In war, we do get to understand a little more of the brave and hardy souls battling the Atlantic in WW2, braving Exocet missiles in the Gulf, facing down Mirage jets in the Falklands. They are always the forgotten heroes. While shipowners get rich, seafarers have always just hoped to stay alive.
It isn’t just about safety, it is about respect too. In WW2, mariners were even considered layabouts and rogues. It took poster campaigns and propaganda to get the message to the home front, that without these brave men the war would be lost. “The Lifeline holds strong” was the message, and it was seafarers making that possible.
THINK OF SEAFARERS
In a conflict as in peace, merchant seafarers are the lifeline. Ships mean that food and fuel can reach us, and make the difference between winners and losers. Sadly though, it is so often the seafarers who suffer. Today, as the world skirts dangerously close to a major, big power conflict it is an important time to think about what it all means, especially as insurers have now designated the seas off Ukraine a war risk zone.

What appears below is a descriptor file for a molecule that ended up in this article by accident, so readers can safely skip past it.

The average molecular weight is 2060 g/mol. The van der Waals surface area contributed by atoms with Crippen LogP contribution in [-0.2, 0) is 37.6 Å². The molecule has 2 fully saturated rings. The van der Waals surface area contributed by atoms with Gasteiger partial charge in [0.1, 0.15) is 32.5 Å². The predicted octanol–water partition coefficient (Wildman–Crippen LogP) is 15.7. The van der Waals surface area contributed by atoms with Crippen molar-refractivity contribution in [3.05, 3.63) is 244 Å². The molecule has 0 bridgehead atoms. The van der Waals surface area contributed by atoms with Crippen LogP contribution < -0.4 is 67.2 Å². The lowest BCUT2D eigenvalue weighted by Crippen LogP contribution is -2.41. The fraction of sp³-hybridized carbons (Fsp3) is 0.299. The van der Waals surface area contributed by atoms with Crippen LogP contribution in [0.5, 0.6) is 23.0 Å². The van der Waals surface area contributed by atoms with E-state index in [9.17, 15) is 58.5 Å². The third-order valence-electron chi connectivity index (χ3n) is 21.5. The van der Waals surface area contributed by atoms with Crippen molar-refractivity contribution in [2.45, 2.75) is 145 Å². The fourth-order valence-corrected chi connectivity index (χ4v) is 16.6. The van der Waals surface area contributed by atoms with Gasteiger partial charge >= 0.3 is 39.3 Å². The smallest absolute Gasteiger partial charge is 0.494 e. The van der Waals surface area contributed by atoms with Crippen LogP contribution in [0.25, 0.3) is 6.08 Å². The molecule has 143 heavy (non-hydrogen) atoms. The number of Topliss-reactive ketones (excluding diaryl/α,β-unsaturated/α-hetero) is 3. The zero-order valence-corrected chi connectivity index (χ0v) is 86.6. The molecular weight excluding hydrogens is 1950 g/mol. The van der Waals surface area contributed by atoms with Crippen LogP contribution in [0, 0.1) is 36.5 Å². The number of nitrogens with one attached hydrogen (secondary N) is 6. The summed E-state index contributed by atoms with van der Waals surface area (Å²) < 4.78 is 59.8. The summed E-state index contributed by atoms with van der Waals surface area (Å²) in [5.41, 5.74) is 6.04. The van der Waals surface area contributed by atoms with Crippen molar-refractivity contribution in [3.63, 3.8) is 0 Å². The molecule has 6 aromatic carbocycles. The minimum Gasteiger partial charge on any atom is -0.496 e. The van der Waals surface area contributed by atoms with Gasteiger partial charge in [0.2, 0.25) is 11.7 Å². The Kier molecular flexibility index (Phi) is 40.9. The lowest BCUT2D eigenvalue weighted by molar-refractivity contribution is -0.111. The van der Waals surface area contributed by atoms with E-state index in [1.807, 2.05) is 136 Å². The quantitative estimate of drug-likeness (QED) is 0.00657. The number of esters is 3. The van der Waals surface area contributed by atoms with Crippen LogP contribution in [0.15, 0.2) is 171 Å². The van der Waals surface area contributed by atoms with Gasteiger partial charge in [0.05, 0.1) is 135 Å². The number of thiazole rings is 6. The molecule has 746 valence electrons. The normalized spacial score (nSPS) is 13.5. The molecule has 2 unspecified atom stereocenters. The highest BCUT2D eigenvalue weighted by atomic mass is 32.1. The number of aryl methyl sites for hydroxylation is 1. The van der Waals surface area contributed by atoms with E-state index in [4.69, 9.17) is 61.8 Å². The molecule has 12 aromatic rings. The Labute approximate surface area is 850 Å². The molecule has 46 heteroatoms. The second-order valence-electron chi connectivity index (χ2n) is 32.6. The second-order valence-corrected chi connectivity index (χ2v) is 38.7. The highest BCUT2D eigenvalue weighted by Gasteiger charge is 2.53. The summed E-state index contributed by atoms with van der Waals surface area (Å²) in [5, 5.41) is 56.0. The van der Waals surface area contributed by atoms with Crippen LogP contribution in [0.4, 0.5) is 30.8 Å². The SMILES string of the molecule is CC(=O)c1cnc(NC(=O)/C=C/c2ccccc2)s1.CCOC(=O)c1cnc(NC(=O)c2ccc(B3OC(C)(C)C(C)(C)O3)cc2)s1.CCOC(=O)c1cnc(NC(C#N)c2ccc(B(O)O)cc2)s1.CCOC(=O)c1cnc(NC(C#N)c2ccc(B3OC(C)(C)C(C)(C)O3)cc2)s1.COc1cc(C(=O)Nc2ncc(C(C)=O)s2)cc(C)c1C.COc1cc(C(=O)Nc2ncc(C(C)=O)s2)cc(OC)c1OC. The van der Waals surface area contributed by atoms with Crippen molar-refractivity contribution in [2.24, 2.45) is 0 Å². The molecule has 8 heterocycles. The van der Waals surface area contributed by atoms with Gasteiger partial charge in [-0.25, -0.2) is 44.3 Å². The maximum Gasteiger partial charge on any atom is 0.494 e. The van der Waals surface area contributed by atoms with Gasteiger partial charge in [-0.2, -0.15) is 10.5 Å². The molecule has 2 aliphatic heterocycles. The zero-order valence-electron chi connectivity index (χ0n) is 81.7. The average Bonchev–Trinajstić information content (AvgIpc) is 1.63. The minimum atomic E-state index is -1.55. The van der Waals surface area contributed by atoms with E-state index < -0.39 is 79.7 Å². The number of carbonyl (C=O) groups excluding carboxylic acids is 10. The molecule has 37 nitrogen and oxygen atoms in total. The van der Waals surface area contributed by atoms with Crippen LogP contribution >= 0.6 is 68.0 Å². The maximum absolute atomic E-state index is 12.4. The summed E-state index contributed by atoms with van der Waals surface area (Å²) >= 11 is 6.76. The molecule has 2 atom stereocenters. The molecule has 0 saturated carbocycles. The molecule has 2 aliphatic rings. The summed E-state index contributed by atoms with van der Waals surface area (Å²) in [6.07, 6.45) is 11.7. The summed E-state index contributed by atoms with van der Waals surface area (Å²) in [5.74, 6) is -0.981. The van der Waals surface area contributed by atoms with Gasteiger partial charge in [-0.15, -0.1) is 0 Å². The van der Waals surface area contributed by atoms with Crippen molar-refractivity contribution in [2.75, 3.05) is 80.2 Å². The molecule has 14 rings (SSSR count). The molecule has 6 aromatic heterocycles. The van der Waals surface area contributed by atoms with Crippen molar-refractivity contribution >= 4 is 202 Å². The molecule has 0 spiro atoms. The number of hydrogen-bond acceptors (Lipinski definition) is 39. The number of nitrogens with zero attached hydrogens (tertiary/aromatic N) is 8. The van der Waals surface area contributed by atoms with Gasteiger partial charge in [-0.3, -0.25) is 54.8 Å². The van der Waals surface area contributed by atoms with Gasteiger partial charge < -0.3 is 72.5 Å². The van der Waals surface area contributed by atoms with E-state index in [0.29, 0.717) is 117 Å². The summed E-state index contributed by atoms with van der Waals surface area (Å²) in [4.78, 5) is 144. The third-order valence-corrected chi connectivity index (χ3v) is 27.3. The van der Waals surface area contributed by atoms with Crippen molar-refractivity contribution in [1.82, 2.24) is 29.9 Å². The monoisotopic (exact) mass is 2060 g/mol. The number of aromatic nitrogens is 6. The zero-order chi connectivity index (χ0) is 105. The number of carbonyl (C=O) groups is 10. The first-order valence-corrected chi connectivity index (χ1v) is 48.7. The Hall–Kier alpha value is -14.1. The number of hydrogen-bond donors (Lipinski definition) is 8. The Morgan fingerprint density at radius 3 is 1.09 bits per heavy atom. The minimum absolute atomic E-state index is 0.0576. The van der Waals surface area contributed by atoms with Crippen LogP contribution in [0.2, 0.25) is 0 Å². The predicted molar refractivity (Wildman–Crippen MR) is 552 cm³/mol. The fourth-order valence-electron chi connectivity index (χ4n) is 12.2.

What flows from the Black Sea into Europe and beyond? What will be the impact? Shortages? Price rises? More than that though, there is likely to be a human cost as seafarers are left to run the gauntlet. Already Russia has said that vessels operating in the vicinity of its live-fire drills are under threat. While allegations are flying that the actions in the Black Sea and Sea of Azov amount to a blockade.
Losing access to the Black Sea would have devastating consequences for the Ukrainian economy. Large scale exports such as steel, coal, fuel and petroleum products, chemicals, machinery and transport equipment and grains like barley, corn and wheat will be impacted.
Meaning they will likely have to be sourced elsewhere, thus more cargo miles, meaning more ships having to sail further for longer, with time spent waiting…a war, even the threat of war skews the shipping market. With money to be made, but sadly concerns over the safety of seafarers too.